One morning, I looked out my window to see my dogs barking at a big, flat rock in the grass. They’re not the brightest dogs, but even for them, that warranted some investigation. I dragged the dogs in, and waited a while. Sure enough, the big old snapping turtle eventually stuck her head out, and continued her slow crawl back towards the river. Another time while I was gardening, I looked up to see one of my dogs trotting along proudly with a treasure in her mouth. It was a painted turtle. She’d picked it up very gently from above. When I returned it to the riverbank with a quick apology on behalf of my dopey dogs, it was most likely mad, but unharmed.
Eight species of turtles call Ontario home. Seven of those species are endangered, threatened, or designated as a species of special concern. Wetlands are threatened in Ontario, due to development, draining watersheds and floodplains, agriculture, road building and expansion, mining, dumping and pollution, damming, and climate change. Turtles are threatened by the same forces that destroy their habitat. Alongside threats from natural predators such as raccoons or skunks, turtles are vulnerable due to habitat loss, hunting and poaching, and roads. Seven of these species of turtles can be found in the South Nation Watershed.
The Wood turtle, listed as endangered in Ontario, is the only turtle we do not find here. Turtles endangered in Ontario found in the South Nation Watershed are the Spotted Turtle, the Eastern Spiny Softshell Turtle, and the Blanding’s Turtles. The other four, which are designated as species of Special Concern, are the Northern Map Turtle, the Eastern Musk Turtle (or Stinkpot Turtle), the Snapping Turtle, and the Painted Turtle. They take 8 to 25 years to reach maturity, most live to 30 or 40 years, but some over 100. The sex of many turtles is dependent on incubation temperature. Long hot summers result in more female turtles, and is just one more way that climate change threatens this species.
Depending on the species, only between 1 and 7 of every 10 000 turtle eggs make it to adulthood. That is 0.01% to 0.07% survival rate. Turtles are killed in large numbers on Ontario roadways, as the adults lay eggs in the sand or gravel along the sides of roads and highways. The adult is vulnerable to traffic making the trek, and hatchlings can be hit as they make their way to the water.
Turtles on the road can look like bumps, rocks, or oil on the road. If you see one, give it space. Turn on your hazard lights to warn others. If if is safe to do so, you can help the turtle cross the road, always in the direction that it is travelling. Pick it up by holding both its plastron (underside) and carapace (topside) of the shell. Helping a turtle digging on the side of the road takes a while. Don’t move it. Just stick around if possible, and keep it safe from cars. Never pick up a turtle by its tail. You can dislocate its spine. Snapping turtles are a challenge to move, but it’s possible. Far back on the shell where the top meets the bottom, there is a place to grab firmly. They have really long necks, and can reach far. Don’t pick it up unless you’re confident. They crack if dropped on pavement! You can use a car mat, or blanket. Move the turtle onto the sheet, turn it around, and drag the mat or sheet backwards. Turn the turtle back to the way it was headed after it’s safely across.
An injured turtle needs medical attention ASAP. If you find an injured turtle, call the Ontario Turtle Conservation Centre at 705-741-5000. Put the injured turtle in a well-ventilated plastic container with a secure lid. Do not give it food or water. Note the location. Do the same for a deceased turtle. A female turtle could have eggs that could be incubated. Call the Centre.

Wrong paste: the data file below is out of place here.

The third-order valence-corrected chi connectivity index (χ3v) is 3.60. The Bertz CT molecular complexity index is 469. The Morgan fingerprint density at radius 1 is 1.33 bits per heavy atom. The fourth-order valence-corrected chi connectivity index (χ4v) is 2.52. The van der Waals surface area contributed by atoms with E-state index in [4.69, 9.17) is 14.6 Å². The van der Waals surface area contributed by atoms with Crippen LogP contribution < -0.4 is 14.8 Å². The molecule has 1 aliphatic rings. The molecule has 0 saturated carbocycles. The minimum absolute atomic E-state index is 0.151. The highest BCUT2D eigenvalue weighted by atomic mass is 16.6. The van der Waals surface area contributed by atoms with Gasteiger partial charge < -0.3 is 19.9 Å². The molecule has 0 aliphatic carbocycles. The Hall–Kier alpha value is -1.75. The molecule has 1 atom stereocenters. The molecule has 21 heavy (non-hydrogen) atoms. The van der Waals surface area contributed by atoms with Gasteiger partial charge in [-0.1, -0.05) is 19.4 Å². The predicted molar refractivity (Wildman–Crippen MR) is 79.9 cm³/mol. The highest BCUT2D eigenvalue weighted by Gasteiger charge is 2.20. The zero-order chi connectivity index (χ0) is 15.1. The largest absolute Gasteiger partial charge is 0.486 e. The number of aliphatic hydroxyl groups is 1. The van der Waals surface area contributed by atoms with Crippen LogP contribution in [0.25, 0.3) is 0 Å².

The Eastern Box turtle is listed as vulnerable under the Species at Risk Ontario (SARO) listing. Ontario’s Endangered Species Act (ESA) of 2007 allowed for an assessment of a species’ status by the Committee on the Status of Species at Risk in Ontario (COSSARO). It is comprised of an independent scientific committee working in conjunction with Indigenous knowledge holders. Once a species was classified by COSSARO as threatened or endangered, it received a level of automatic legal protection. The ESA was far from perfect, but it was considered to have some power, especially when compared with other provinces.
In June 2019, the Ontario government passed the More Homes, More Choice Act, declaring that “many will be able to realize their dream of homeownership, while renters will see lower costs.” This act significantly crippled the ESA in several ways. The integrity of COSSARO was sacrificed by allowing input from individuals with claims to “community knowledge.” This can include anyone with interest in developing an ecologically significant area, for example. It changed how the species was looked at geographically, discounting distinct isolated populations, and the status of a species in Ontario.
A species status in Ontario can be ignored if there is a population elsewhere. Previous deadlines for designating a species at risk have been extended, and acceptance of repeated delays have been built into the system. Even after officially listing a species, the act allows a “delay of prohibitions upon initial listing,” allowing a further year’s delay. A further “temporary suspension of protection upon initial listing” allows the Minister the power to suspend protection for another three years. Under the guise of streamlining construction process, a broad landscape agreement allows for multiple activities on a larger geographical area under one permit. There are no limits on the size of a project, or the extent of activities. Finally, developers can pay into a Species-at-Risk Conservation Fund in exchange for habitat destruction. Payment to the Fund allows unchecked destruction.